(Editor’s Note: This commentary was originally published by the Ludwig Von Mises Institute on June 26, 2008.)
A friend recently commented that he has found wisdom in moderation. He said it seems that truth and goodness are found not at the extremes, but at the place of balance between extremes.
This can be very true, and is a very Aristotelian idea. As he wrote in his Nicomachean Ethics, "…Virtue must have the quality of aiming at the intermediate." In Aristotle’s examples, it is cowardice and recklessness that are the extremes, courage the middle ground. It is drunkenness and uptightness that are extremes, and moderate drinking the mean.
My friend went on from this concept to state that he believed in neither socialism nor capitalism, but in a mixed economy, or what he called a "messy middle ground." There are two main problems with this conclusion:
The first is that statements like this in the abstract are meaningless. To construct a pretend spectrum, and place various actions and beliefs on it and then to choose the "middle" between them does not give meaning to that middle in and of itself. That is, without actual arguments and definitions regarding what that middle choice or belief is, it is simply a made up point on an imaginary spectrum on which other ideas are arbitrarily placed. Using this logic, I could claim that, since the mean is always good, green beans and omelet’s are both extremes and I prefer the middle ground. This demonstrates the meaninglessness of a middle ground as good in its own right.
Most often those advocating an idea simply because it is in the "middle" of their mentally constructed spectrum do so because they lack any real arguments about the idea itself, and/or against the other ideas to which they seek a "middle ground." For the idea of a middle ground or moderation to have any meaning, the extremes must first be defined and understood as opposite responses to a common problem, and must be placed on an ordinal value spectrum, such as a standard of basic morality that always holds falsehood as bad and truth as good.
The second problem with the conclusion that, since even Aristotle recognized moderation as the source of virtue, a mixed economy is better than capitalism or socialism is that it departs from the logic used in the earlier examples of courage and moderate drinking.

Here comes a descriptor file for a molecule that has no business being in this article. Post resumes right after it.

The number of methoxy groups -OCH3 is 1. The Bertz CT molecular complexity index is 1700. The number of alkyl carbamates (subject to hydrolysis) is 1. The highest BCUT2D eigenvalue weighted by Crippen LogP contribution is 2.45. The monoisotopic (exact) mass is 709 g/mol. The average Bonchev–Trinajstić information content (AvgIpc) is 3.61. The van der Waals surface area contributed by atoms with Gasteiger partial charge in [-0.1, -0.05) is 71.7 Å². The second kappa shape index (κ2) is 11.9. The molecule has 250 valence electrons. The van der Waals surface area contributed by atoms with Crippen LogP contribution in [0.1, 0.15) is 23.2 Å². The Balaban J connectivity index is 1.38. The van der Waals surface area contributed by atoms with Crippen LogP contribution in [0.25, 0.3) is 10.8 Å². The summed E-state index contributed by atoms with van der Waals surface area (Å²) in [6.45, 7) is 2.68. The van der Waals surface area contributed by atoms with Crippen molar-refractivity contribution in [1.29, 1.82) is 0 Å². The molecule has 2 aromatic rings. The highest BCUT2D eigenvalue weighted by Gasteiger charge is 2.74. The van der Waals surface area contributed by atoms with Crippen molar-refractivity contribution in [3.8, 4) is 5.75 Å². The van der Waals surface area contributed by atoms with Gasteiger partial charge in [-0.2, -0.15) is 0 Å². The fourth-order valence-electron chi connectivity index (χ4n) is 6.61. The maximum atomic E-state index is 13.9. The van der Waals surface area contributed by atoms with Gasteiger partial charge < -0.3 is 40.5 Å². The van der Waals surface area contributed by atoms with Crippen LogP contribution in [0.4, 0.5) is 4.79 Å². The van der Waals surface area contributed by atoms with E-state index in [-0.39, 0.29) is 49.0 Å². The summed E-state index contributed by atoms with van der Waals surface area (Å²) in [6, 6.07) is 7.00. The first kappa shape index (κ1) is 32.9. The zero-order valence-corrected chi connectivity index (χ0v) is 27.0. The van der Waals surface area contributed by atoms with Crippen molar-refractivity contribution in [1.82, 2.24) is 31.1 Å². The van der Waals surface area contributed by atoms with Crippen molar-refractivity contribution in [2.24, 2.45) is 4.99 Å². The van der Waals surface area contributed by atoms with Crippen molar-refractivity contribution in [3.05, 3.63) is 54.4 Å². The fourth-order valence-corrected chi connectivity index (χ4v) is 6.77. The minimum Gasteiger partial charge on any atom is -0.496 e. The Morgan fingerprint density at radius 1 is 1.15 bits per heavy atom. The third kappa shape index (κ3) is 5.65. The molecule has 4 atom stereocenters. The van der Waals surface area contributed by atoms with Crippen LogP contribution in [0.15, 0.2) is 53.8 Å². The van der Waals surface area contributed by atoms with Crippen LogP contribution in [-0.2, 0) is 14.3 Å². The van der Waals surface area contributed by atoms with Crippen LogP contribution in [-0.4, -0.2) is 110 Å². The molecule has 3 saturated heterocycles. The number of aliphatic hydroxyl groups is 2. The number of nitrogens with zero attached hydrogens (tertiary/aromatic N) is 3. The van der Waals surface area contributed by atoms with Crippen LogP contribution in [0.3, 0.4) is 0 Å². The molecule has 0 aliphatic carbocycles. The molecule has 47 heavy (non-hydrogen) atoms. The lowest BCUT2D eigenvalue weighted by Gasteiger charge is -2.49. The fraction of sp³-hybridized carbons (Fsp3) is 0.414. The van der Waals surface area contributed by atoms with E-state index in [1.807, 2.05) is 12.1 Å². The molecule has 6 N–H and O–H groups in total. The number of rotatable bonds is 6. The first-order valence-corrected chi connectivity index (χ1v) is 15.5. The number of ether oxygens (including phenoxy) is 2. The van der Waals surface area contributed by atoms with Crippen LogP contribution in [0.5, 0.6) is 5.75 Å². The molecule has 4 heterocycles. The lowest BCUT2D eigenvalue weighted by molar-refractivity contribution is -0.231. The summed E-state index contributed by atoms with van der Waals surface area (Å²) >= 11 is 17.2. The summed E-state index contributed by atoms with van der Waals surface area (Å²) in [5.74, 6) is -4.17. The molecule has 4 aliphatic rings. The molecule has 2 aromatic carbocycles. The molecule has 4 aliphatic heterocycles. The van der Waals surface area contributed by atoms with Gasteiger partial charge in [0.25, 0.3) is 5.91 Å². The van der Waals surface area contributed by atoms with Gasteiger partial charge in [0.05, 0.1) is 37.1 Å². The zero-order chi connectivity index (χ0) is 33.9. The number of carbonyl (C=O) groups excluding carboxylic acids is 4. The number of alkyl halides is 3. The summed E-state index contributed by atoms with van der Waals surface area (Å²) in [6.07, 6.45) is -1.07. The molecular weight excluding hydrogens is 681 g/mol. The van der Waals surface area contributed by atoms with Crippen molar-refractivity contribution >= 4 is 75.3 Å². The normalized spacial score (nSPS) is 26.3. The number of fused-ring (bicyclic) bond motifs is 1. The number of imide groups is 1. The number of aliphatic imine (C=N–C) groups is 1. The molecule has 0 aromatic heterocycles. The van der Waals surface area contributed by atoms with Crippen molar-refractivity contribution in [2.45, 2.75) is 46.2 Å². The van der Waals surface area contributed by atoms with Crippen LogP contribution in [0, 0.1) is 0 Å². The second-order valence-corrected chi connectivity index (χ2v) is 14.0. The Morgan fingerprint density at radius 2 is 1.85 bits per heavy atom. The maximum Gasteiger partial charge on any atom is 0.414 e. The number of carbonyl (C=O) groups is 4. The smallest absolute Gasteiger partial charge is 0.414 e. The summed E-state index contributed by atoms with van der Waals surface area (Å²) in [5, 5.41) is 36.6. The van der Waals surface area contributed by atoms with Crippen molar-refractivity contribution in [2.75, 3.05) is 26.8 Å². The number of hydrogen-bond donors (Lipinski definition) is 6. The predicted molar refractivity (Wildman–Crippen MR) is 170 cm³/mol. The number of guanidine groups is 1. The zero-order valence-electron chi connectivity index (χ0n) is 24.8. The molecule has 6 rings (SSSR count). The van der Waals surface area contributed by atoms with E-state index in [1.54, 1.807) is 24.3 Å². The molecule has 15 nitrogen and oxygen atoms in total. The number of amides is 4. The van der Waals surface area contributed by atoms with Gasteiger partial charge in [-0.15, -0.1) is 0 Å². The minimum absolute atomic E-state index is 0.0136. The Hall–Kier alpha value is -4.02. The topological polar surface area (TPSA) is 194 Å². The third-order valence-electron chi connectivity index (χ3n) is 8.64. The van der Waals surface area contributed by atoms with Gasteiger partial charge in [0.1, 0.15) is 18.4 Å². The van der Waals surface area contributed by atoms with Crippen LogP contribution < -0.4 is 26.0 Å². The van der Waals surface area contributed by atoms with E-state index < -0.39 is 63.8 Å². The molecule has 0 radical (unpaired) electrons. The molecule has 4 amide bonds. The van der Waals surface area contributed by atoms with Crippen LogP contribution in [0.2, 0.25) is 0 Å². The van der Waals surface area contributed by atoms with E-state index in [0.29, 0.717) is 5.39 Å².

Courage and moderate drinking were the mean in that either an excess or a deficiency was problematic. However, both courage and moderate drinking are extremes in another sense. Courage is a word that describes the good state of mind in the face of danger. There is no case in which courage itself is bad or not to be desired, since it is by definition the proper balance between cowardice and recklessness — you cannot have too much courage, nor too little, only too much fear or too little. There is either courage, or non-courage (cowardice, recklessness), just as there is either truth or falsehood. In this sense it is an extreme.
Perhaps this sounds like a simple matter of definitional difference. There is, in fact, a fundamental difference here, meant to show that moderation is only good if it is moderating between two bad extremes and to a good mean, and not if it is moderating between a good and a bad. As Aristotle put it:
"But not every action nor every passion admits of a mean; for some have names that already imply badness, e.g. spite, shamelessness, envy, and in the case of actions adultery, theft, murder; for all of these and suchlike things imply by their names that they are themselves bad, and not the excess or deficiencies of them. It is not possible, then, ever to be right with regard to them; one must always be wrong."
The mid-point between murder and non-murder is not the good choice. Non-murder is. However, the moderation between not caring a lick about the actions of another and caring so much you would use violence to control them is a good middle ground — but this middle ground is not to be confused with socialism.